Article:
How To

August 25, 2023

How to hire a chief people officer

Lauren Joseph, chief people officer at Berlin-based fintech Mondu, shares her top tips on how and when to hire a chief people officer

Lauren Joseph was a strategy consultant before joining the startup world in an operations and strategy role at a post-series A company. The company didn’t have an HR or people department, so she slowly took over that function bit by bit.

“It was a labour of love,” she laughs. “We had great culture and people management processes that were led by the founders — but what works at 20 employees hits a wall at 40 people.” 

Since then Lauren has been the VP of people at product rental platform Grover, before starting her current role at Berlin-based fintech Mondu as its chief people officer in October 2022. 


Here she shares her top tips for hiring a chief people officer. 

Hire early

If a founder has some experience in this area, you can get away with not having a chief people officer for a while. If one of the founders can’t take on that role as they're spread too thin, then it has to be one of your first hires. In both situations, if you wait until you've hit a breaking point to bring someone in, you will have a lot of people technical debt to clean up. Generally, once you get to about 60 people, you need to have a dedicated senior people leader.

Don’t focus on your industry

Someone from a different industry to yours can bring a fresh perspective. The important part is having someone who has previously worked at this stage of a business. If you were to recruit someone who had only ever joined a company — like a corporate or a publicly listed company — once everything was built out, they wouldn't necessarily be able to build the function from scratch. Be mindful that building from scratch and overseeing something once it is built are two different jobs.

Hire someone who takes a people-centred approach

HR departments used to see their team as a risk to be managed. Find someone who understands that the most important strategic partnership you'll make as a company is the one with your team. Your chief people officer needs to be able to amplify the team’s skills and talents and ensure they feel seen, valued and are progressing.

Find someone who can prioritise

They need to understand the company's goals and overall strategy in order to create a hiring plan that supports it. Hiring in the right order of operations is key to the success of an early-stage company — especially when budgets are tight in the early days. So, for example, if you know that there's an area or department that is critical to build out in order to support capacity, that should be prioritised. At Mondu, for example, we invested and focused on building out a top-notch legal team. For your company, it might be product people or salespeople.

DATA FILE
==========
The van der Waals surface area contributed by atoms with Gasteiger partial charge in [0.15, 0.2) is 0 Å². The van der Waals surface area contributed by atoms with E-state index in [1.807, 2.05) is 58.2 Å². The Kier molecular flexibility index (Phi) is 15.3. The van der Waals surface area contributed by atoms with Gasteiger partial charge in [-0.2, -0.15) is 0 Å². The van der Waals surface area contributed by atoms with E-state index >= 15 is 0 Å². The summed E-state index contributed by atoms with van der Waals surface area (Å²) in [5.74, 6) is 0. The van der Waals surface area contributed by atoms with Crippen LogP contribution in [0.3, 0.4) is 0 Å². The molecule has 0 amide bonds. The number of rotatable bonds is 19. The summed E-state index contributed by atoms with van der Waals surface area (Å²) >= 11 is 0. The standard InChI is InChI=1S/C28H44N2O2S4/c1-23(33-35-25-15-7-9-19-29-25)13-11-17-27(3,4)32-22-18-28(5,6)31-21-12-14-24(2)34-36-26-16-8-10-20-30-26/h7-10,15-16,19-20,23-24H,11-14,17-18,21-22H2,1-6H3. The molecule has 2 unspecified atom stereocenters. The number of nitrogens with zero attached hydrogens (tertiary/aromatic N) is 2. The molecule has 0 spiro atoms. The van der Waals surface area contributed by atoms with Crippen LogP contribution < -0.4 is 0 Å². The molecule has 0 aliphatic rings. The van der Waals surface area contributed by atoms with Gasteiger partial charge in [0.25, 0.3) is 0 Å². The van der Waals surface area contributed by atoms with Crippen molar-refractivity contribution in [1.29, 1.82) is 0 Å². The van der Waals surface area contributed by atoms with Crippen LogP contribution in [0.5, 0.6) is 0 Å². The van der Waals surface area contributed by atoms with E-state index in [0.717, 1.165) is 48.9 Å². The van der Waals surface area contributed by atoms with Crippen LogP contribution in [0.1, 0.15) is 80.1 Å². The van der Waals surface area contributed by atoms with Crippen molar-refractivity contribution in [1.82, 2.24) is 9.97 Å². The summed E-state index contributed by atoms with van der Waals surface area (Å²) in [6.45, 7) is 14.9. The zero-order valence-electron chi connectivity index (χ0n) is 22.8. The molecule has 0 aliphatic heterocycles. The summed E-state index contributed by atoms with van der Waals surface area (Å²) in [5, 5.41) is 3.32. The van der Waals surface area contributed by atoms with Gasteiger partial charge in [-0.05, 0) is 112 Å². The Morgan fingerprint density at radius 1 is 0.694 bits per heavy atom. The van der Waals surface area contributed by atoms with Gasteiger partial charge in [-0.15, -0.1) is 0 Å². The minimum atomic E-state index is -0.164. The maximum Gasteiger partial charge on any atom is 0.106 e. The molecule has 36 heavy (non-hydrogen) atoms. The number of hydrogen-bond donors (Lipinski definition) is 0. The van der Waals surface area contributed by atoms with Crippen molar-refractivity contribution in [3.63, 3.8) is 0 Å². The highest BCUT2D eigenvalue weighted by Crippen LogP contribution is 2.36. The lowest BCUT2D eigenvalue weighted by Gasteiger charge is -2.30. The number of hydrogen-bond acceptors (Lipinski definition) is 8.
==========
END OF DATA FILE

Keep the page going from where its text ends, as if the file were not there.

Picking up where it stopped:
They must click with the founders

The relationship between the C-suite and the founders/CEO is so important in the early days. The chief people officer is responsible for delivering an outsized proportion of upward feedback, i.e. they deliver what they hear from the rest of the team to senior management and relay information from the top back to the rest of the team. They need to be able to communicate openly, sensitively, transparently and without ego. They will sometimes take on the role of coach, even to the founders/CEO.

A huge part of building trust with the founders/CEO is being able to talk shop — they need to understand where the company has been and where it is going. If an employee comes to the chief people officer to talk about a challenge, they need to be able to contextualise it within the wider company picture when feeding it back up the chain: Is this a common problem? How is this impacting our goals? How has it impacted our journey thus far? What do we need to change based on this information to get us where we need to be?

You need to go find them

They’re not going to come to you. Many C-suite positions never make their way to LinkedIn job boards because the set of requirements is so specific and unique to a company. To save time, work with an executive recruiter, either in house or an agency, to proactively reach out to a really tight pool of talent. This makes it easier for the hiring manager who, in this case, is probably the CEO.

Make use of your network too. As the founder/CEO you might share on LinkedIn, with your investors and peer group, that, "Hey, I’m looking for X role with Y specifics, can you introduce me to anyone?"

On the subject of... hiring a chief people officer

Anisah Osman Britton

Anisah Osman Britton is coauthor of Startup Life , a weekly newsletter on what it takes to build a startup. Follow her on Twitter and LinkedIn